The Plain Truth
The truth is, although there were only about a dozen families there, Mrs. Obama was speaking to all of our military kids—even the ones who weren’t in the room. Every military kid should be told they are strong; that what they do is important; that they are heroes. They need to know that.

Every single one of them.

Brooke-GoldbergPosted by Brooke Goldberg, Government Relations Deputy Director

OCONUS Orders: Where Will My Kids Go to School?

Siblings-with-backpacks-on-way-to-schoolOne of the great advantages of military life is the opportunity to live overseas. How many of our civilian friends and neighbors have the chance to pick up and spend two or three years exploring Japan, Germany, or Korea? However, along with the excitement that accompanies overseas Permanent Change of Station (PCS ) orders comes an onslaught of questions. Where will we live? What about the dog? And – most importantly for families with school-age children – where will the kids go to school?

For most families moving overseas, the choice of a school is fairly straightforward. The Department of Defense Education Activity (DoDEA) operates elementary and secondary schools at installations in countries all over the world, including Germany, the United Kingdom, Italy, Turkey, Bahrain, South Korea, and Japan. For families stationed at these locations, these Department of Defense Dependents Schools (DoDDS) provide a comprehensive, quality education to children in pre-kindergarten through 12th grade.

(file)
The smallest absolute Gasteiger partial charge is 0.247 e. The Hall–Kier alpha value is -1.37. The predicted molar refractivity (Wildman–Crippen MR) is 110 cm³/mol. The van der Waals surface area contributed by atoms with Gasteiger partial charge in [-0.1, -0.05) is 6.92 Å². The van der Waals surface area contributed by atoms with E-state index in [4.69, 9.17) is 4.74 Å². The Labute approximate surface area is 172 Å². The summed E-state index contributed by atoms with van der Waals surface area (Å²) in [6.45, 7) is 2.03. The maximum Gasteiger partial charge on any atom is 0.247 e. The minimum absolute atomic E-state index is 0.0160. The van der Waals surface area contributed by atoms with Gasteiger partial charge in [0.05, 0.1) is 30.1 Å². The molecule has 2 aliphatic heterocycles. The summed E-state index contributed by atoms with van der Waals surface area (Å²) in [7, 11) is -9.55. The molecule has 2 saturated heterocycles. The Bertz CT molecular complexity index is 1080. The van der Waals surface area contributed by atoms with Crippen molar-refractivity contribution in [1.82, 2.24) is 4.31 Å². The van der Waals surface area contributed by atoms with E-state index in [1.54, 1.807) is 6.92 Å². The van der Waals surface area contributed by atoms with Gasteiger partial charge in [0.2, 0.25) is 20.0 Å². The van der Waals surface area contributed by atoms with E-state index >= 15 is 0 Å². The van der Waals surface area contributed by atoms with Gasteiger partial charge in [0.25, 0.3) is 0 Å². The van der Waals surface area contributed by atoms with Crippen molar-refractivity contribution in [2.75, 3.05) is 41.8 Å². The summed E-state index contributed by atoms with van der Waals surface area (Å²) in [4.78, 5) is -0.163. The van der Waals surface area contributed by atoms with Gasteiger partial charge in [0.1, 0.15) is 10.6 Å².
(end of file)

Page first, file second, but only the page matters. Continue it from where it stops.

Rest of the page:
However, what about those families heading to a country not served by a DoDDS school? How can they find an appropriate school for their school-age children? For answers to these and many other questions, families heading overseas can turn to the Non-DoD Schools Program (NDSP). The NDSP provides support and funding for the education of authorized command-sponsored dependents of military members and Department of Defense (DoD) civilian employees assigned to overseas areas where no DoDEA school is available.

The NDSP supports families moving overseas in a variety of ways. First, it helps families identify the different options for educating their children in their new location: local public school, private school, virtual education, or homeschooling. Your new command or overseas location should have an NDSP Liaison who can provide you with information on your choices. You can also find contact information for regional instructional specialists at the NDSP website.

Depending on your child’s grade level and the options available at your new location, the NDSP may be authorized to pay tuition for your child to attend a private school. Allowed tuition amounts vary by location.

It’s important for families to understand that not all the costs associated with attending school in their new location will be covered by NDSP. NDSP is not allowed to pay for uniforms, meals, or personal computers, for example. Families should also be aware that private schools may have a lengthy application process, so it’s important to reach out to NDSP for support and information as soon as possible after receiving orders.

Parents of special needs children may be especially concerned about an overseas move and the ability of the local school system to meet their child’s educational needs. The NDSP can offer guidance about options available in your new location and will work with parents, service providers, and school personnel to make sure your child’s needs can be met.

Moving overseas can be an exciting adventure for your family. Arming yourself with as much information as possible beforehand helps ensure it will be a positive experience for everyone. Bon voyage, travel safe, and be sure to take lots of pictures!

Has your child attend a NDSP school? What advice would you share with military parents?

eileenPosted by Eileen Huck, Government Relations Deputy Director

Finding the Silver Lining: Military Family “Wins” in 2013